In considering outsourcing elements of their production, food manufacturers may feel overwhelmed by the array of practical and legal considerations. This is understandable as the process, while offering important benefits particularly to the bottom line, is pocked with potential pitfalls.
Before taking the outsourcing plunge, it is critical that businesses commit to processes that ensure the safety of consumers, the security of their intellectual property and compliance with food safety laws. By taking the following steps, food manufacturers can protect their brand reputation as they reap the material benefits of a more streamlined set of operations and reduced overhead.
It’s hard to unbreak an egg. That’s why it is so crucial that manufacturers take their time and perform their due diligence as they seek out a reputable and experienced contract manufacturer. The most effective tool for vetting potential business partners is their track record. Focus on finding a contract manufacturer who has proven credentials. Any time you feel inclined to rush forward, imagine the harm to consumers and your business should safety be compromised.
In order to ensure you feel comfortable with your partner, don’t outsource your preliminary investigations. Assign a trusted member of your team to visit each potential contract manufacturer’s areas of operations as it’s important to assess the factory’s cleanliness, workforce and working conditions firsthand. Similarly, be certain that all of your potential partner’s purported certifications are valid and up-to-date. Consider your co-manufacturer to be just that — an important part of your business that should share your values and objectives.
Once you’ve determined that you’ve found the right fit, it’s important to document the terms of the arrangement carefully. While you should make every effort to ensure, as discussed above, that your contract partner is competent, trustworthy and experienced, a carefully worded contract will guard against the unforeseen. Think through the hardest questions, such as who will be responsible in the event of a recall or harm to consumers? In drawing up the contract, consider two goals: first, prevent the development of any problems and second, provide clear terms to dictate liability should problems arise.
In service to these two goals, be sure you’ve enumerated in concrete and specific terminology the quality, consistency and sourcing of inputs and other products, along with guidelines about competitive pricing, which often will take into account the changing prices of inputs and discounts based on volume of products purchased. This will go a long way toward shielding your reputation and enabling you to plan your finances. Of course, the most important bulwark for your brand is the protection of your most valuable commodity — your consumers.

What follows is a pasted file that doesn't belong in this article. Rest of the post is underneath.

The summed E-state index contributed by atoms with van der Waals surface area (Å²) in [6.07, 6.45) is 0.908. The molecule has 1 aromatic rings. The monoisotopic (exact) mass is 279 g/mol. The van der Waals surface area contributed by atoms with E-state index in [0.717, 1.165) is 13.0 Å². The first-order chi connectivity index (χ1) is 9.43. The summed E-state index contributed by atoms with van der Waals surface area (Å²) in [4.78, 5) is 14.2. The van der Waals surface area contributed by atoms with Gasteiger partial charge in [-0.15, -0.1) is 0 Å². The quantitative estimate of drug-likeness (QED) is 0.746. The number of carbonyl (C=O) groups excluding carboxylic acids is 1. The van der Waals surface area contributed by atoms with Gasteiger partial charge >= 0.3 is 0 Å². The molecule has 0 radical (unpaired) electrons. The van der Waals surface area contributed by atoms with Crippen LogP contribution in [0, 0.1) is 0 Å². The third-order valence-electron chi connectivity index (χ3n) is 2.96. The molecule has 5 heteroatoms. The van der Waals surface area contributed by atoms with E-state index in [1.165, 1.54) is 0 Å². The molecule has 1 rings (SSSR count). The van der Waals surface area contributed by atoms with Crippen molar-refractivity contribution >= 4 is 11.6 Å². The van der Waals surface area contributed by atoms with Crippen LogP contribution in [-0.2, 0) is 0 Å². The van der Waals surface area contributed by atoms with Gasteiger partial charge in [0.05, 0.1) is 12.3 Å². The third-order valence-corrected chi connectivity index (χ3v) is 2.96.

Whether you manufacture domestically or overseas, you are bound by the same web of U.S. regulations. These regulations provide a framework to evaluate the operations of your contract manufacturers. Be certain that you and your counsel understand the ins and outs of the Foreign Corrupt Practices Act; California Proposition 65, which prohibits companies from selling products containing certain chemicals; and the California Transparency in Supply Chains Act, which requires some companies to publicly report their efforts to eradicate human trafficking and slavery. If this is your first time outsourcing manufacturing, you’ll do well to sit down with counsel and understand the implications of these laws before you start searching for a contract manufacturing partner. Additionally, make sure the contract reserves the right for your staff to do spot inspections of the partner’s production plant. The larger the ambit of supervision, the easier it will be for you to ensure that everything is up to snuff.
Having laid out the details of the agreement that apply to consumer safety, your next priority is to protect your valuable intellectual property. The easiest way to safeguard trade secrets is to avoid giving the contract manufacturer every piece of the puzzle. You may do this by taking the most valuable part of your recipe, be it a proprietary sauce or spice mix, and manufacturing it in your own plant. Be sure to investigate whether the co-manufacturer has any clients for whom similar products or formulas may be useful. If this is so, exercise caution and, in addition to prohibiting the use or disclosure of trade secrets in the contract, understand the processes the co-manufacturer will use to protect your trade secrets.
Another common method of protecting trade secrets is to split up work among several contract manufacturers, each of whom may be responsible for some portion of the recipe. By diversifying your co-manufacturing sources, you won’t only avoid intellectual security breaches – you’ll also sidestep the supply chain difficulties that come with relying on sole-source manufacturers.
The final step to producing a successful contract involves clearly outlining when and how the relationship ends. Termination terms need to be delineated both for common circumstances, such as an uncured breach, and for more unusual circumstances, such as a natural disaster.
Of course, in ideal circumstances, your contract will be an academic exercise. How? By cultivating a strong relationship with your co-manufacturer, one that is rooted in consistent expectations and diligent management. The very best contracts are the ones that collect dust.
About the Author
Dori E. Brewer is a partner with Perkins Coie LLP, where she leads the law firm’s Food and Beverage industry practice. She has more than 30 years of experience advising companies in a variety of industries, including food manufacturing, on commercial contracts and transactions, among other corporate matters. Ms. Brewer can be reached at 206.359.8436 or DBrewer@perkinscoie.com.